Before dealing with the argument advanced on behalf of the assessee it is necessary to refer to the material provisions of the Act. Chapter II dealt with the resumption of all jagir lands. Section 3 provided for the appointment of a date for the issue of a notification by the State for the resumption of all jagir lands in the State of Madhya Bharat. Section 4 laid down that as from the date of resumption and notwithstanding anything contained in any contract, grant or document or in any other law, rule, regulation or order for the time being in force, but save as 'otherwise provided in the Act', the consequences stated in the various clauses of section 4(1) shall ensue. Section 8 of the Act then made a provision for the assessment of compensation and the procedure for the determination of the amount of compensation. A jagirdar on the resumption of his jagir lands became entitled to receive compensation at seven times his net income determined in accordance with Schedule I to the Act. Section 8 ran thus :
'8. Duty to pay compensation. - (1) Subject to the other provisions of this Act, the Government shall be liable to pay to every jagirdar whose jagir land has been resumed under section 3, such compensation as shall determined in accordance with the principles laid down in Schedule I.
(2) Compensation payable under this section shall be due as from the date of resumption and shall carry simple interest at the rate of 2 1/2 per cent. per annum from that date up to the date of payment :
Provided that no interest shall be payable on any amount of compensation which remains unpaid for any default of the jagirdar, his agent or his representative-in-interest.'
Schedule I to the Act is important. It laid down the principles for determining the compensation payable to a jagirdar whose jagir lands had been resumed. Under clause 5 of the Schedule such a jagirdar became entitled to receive seven times the net income of his jagir lands calculated in accordance with the provisions contained in the Schedule. The net income was arrived at after deducting certain items from the gross income. The gross income in the Schedule meant the aggregate of rent payable in respect of the lands in the jagir for the agricultural year immediately preceding the agricultural year in which the jagir lands were resumed, whether payable by the tenant or sub-tenant or the to and included income of the previous agricultural year from excise, forest quarries etc. In the calculation of compensation 'interest on compensation' did not form an element.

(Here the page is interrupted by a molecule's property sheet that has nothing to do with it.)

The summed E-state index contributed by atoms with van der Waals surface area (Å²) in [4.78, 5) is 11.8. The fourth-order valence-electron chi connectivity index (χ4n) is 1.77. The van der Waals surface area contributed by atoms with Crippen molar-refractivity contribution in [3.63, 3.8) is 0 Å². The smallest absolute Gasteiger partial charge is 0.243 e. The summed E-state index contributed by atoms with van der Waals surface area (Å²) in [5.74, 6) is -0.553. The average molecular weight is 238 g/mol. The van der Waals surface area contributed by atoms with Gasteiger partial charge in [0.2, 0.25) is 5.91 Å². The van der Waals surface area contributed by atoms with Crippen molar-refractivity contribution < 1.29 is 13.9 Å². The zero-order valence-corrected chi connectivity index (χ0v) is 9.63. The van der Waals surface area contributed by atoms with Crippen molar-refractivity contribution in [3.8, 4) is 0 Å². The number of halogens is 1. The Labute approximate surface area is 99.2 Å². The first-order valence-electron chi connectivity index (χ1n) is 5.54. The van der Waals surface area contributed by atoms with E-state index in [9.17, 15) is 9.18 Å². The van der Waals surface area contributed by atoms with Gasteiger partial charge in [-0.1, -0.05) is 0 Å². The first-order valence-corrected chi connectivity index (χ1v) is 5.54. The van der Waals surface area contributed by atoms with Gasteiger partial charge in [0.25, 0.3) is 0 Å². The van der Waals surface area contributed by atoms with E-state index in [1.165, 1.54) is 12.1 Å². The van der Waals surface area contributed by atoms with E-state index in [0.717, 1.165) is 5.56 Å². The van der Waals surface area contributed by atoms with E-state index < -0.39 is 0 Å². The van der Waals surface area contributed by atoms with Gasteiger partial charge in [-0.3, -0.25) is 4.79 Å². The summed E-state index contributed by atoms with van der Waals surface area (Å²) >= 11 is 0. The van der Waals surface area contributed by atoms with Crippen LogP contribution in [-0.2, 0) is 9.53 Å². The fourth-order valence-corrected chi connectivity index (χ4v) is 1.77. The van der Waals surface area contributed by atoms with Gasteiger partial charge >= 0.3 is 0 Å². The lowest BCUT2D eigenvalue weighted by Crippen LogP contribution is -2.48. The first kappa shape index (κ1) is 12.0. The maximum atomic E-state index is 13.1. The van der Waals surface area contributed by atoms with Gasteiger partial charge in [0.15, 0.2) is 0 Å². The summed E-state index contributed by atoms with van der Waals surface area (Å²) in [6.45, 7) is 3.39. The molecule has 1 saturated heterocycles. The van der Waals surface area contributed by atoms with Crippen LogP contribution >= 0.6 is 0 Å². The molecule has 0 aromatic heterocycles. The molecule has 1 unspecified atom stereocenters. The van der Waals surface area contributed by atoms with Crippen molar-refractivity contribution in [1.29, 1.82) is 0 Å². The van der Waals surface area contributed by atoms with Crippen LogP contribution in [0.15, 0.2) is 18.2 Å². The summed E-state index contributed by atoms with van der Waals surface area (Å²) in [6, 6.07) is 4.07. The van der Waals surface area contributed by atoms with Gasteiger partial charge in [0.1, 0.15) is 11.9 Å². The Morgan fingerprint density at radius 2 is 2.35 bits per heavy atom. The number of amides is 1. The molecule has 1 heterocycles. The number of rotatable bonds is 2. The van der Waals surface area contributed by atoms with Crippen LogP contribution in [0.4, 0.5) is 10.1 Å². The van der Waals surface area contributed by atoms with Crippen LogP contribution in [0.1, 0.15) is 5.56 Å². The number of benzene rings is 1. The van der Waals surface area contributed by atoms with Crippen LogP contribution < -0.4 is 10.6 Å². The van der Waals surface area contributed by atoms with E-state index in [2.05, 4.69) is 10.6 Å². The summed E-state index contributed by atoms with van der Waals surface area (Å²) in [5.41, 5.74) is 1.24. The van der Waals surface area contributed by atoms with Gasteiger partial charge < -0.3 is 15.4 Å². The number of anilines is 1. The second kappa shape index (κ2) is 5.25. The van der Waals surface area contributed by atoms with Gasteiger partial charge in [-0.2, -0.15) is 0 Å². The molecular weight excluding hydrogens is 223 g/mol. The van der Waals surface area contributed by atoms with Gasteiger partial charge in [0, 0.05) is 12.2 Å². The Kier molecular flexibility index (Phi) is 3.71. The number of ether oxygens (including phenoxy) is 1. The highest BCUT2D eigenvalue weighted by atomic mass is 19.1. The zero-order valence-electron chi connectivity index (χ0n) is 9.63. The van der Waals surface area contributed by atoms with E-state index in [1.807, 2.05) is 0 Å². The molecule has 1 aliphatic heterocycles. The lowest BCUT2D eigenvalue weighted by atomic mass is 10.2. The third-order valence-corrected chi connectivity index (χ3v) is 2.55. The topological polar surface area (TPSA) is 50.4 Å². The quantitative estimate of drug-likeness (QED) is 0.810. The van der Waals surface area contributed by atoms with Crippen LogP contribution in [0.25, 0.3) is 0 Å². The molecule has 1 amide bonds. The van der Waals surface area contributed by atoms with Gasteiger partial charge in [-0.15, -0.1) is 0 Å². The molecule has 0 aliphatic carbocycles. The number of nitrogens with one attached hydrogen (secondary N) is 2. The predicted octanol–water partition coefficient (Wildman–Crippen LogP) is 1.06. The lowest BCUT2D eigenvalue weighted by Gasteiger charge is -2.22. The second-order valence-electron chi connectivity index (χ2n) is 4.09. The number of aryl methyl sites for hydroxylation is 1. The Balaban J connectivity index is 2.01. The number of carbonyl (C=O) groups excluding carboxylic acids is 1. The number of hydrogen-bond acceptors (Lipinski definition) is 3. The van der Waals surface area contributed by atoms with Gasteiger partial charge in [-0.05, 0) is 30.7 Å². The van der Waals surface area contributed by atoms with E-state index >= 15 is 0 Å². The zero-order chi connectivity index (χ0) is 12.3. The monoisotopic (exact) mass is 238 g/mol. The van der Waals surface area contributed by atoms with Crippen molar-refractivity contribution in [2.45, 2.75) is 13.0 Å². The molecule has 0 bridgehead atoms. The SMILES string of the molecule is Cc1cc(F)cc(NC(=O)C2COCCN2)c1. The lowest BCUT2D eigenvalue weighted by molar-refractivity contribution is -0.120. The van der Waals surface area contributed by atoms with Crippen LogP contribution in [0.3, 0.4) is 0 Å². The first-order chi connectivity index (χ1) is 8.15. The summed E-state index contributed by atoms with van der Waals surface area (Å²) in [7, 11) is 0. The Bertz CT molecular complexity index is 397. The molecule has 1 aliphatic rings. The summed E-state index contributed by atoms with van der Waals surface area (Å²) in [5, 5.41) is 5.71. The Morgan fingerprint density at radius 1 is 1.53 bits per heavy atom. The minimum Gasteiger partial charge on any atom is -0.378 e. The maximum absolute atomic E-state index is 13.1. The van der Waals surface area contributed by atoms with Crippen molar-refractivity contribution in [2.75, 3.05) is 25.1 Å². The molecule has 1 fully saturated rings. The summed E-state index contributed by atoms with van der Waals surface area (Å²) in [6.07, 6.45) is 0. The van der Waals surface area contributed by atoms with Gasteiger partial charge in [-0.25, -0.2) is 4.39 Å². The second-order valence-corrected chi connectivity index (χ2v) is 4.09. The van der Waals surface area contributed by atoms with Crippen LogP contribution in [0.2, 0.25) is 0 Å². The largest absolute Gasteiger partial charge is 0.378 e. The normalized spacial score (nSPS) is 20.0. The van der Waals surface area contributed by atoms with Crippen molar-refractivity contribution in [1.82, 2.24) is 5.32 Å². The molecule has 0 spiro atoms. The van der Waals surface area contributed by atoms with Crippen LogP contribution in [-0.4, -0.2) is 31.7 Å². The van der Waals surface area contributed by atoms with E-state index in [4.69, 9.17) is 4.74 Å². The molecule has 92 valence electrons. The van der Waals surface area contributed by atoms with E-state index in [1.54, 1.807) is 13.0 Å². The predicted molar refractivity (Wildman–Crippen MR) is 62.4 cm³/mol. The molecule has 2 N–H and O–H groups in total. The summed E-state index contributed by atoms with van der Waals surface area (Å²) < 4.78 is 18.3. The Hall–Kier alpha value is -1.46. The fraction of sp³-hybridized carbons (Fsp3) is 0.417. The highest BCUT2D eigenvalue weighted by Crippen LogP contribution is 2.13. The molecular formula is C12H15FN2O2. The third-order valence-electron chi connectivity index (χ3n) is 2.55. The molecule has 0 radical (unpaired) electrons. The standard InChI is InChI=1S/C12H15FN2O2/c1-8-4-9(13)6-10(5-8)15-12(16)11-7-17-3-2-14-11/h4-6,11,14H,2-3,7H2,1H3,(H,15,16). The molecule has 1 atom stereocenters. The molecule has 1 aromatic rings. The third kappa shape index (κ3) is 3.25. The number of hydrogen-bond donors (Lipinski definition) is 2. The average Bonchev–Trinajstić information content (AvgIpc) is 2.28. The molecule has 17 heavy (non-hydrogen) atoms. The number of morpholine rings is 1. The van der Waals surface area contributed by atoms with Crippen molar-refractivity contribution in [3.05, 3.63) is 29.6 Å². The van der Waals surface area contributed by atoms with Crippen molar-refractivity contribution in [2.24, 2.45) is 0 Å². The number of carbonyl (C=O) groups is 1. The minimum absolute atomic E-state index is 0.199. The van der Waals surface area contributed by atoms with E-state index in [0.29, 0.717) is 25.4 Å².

Under section 12 of the Act every jagirdar whose jagir land had been resumed was required to submit a statement of claim for compensation within the prescribed time. Section 13 then said that on the receipt of a statement of claim from a jagirdar under section 12, or if no statement was received from him, the jagir Commissioner shall determine 'the amount of compensation payable to the jagirdar under section 8' and other matters mentioned in that section. Section 14, while dealing with the deduction of amounts, in respect of dues and debts from a jagirdar, from the compensation, said that these amounts 'shall be deducted from the compensation payable to him under section 8.' Section 15(1) of the Act was concerned with the payment of compensation money. It said that 'after the amount of compensation payable to a jagirdar under section 8 is determined under clause (a) of section 13 and the amount deducted from it under section 14, the balance shall be payable in maximum ten annual instalments.' Sub-section (4) provided for the discharge of the Governments liability from payment of compensation in lieu of the resumed jagir thus :